by Bill Even
When I led South Dakota’s Office of Economic Development, I learned five tried-and-true success principles. First, retain the business you have. Second, expand your existing businesses. Third, find ways to attract new businesses to your area. Fourth, it is twice as hard to win back a customer that you lose. Fifth, economic development is all about relationships.
Many of these lessons also apply to pork exports. I was reminded of this on a recent trade mission to Mexico with National Pork Board leaders (see page 20). On the right are key takeaways that show the importance of your Checkoff investment in export markets.
Exports Put More Dollars in Your Pocket
U.S. pork and pork variety meat exports in the first quarter accounted for 27.2 percent of total pork production, adding $52.42 in value per head, according to USDA. In March, pork and pork variety exports were up 28 percent year-over-year, adding $54.93 per head in value.
America Will Remain a Producer AND an Exporter
America’s vast land resources, water supplies, arable soils, stable government and hard-working, efficient farmers mean the United States is destined to be both a pork producer and an exporter. To paraphrase author Ayn Rand, “America is blessed with the miraculous power of the saints – only it is not the power to heal, but the power to produce.”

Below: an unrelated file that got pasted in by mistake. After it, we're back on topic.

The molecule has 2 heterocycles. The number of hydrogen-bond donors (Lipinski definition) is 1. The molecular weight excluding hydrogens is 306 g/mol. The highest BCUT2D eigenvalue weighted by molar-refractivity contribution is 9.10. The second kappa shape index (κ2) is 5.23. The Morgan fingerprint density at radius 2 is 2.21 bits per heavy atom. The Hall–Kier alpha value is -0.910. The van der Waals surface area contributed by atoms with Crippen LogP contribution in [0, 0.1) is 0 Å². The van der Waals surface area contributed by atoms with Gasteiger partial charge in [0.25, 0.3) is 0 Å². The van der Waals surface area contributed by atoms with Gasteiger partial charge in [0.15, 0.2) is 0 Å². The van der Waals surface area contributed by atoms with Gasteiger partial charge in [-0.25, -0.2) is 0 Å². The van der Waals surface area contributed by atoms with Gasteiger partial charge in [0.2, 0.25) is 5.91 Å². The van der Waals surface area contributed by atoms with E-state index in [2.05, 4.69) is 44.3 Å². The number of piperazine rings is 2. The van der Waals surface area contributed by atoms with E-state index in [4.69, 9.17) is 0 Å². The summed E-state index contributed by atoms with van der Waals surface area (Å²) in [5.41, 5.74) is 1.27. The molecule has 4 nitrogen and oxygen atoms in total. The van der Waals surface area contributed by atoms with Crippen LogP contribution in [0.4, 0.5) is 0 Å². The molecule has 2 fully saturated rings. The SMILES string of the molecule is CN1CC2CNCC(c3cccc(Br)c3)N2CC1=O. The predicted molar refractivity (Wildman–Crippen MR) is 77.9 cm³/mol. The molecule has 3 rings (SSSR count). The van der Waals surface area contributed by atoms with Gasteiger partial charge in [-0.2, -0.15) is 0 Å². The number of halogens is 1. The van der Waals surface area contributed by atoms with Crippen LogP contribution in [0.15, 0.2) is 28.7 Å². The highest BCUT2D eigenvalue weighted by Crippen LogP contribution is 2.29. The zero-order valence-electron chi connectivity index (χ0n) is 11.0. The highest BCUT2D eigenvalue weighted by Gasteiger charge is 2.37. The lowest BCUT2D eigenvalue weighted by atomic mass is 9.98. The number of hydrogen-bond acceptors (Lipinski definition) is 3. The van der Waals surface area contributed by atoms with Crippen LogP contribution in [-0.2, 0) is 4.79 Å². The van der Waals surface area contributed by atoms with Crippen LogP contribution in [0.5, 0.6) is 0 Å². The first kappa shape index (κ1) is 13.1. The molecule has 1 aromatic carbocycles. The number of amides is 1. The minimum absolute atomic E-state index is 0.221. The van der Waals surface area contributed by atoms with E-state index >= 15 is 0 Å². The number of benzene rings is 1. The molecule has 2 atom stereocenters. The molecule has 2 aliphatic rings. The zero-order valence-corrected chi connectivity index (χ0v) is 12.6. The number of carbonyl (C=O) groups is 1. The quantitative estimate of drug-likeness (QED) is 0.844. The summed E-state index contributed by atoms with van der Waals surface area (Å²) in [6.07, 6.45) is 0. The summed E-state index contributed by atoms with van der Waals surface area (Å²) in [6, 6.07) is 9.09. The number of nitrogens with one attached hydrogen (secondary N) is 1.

Pork Puts More Protein on the World’s Table
As incomes rise around the globe, people’s purchasing power increases. This is happening not only in Mexico but also in other emerging economies from Asia to South America. Pork is perfectly positioned to benefit because these emerging economies tend to have youthful, growing populations, cultural heritages linked to pork and a continuing love of pork at mealtimes.
You Can’t Take Things for Granted
While North America is a mighty economic engine, other competitors such as the European Union, Brazil, Russia and China also have the power to be big players in international trade. Tough competition in the international markets means you cannot assume existing relationships will run on autopilot.
Mexico, for example, has 45 trade agreements worldwide and continues to build new alliances around the globe. Compare this with the United States, which has only 20 free trade agreements. We must assure buyers that the United States will remain a reliable, consistent source of high-quality pork. If we do not, buyers will look elsewhere.
Steady Investments Pay Big Dividends Over Time
In the National Pork Board’s annual budget, $2 of every $3 goes into pork promotion, both at home and abroad. Of that, a third goes into international marketing. The Pork Board works closely with the USMEF not only to build relationships and to promote pork worldwide but also to coordinate our messages when possible.
This includes our new efforts to align Hispanic-language marketing campaigns in Mexico and the United States. Your Checkoff investment and our marketing strategies add up over time. A key goal? Enhance exports, which remain one of our industry’s economic development success stories.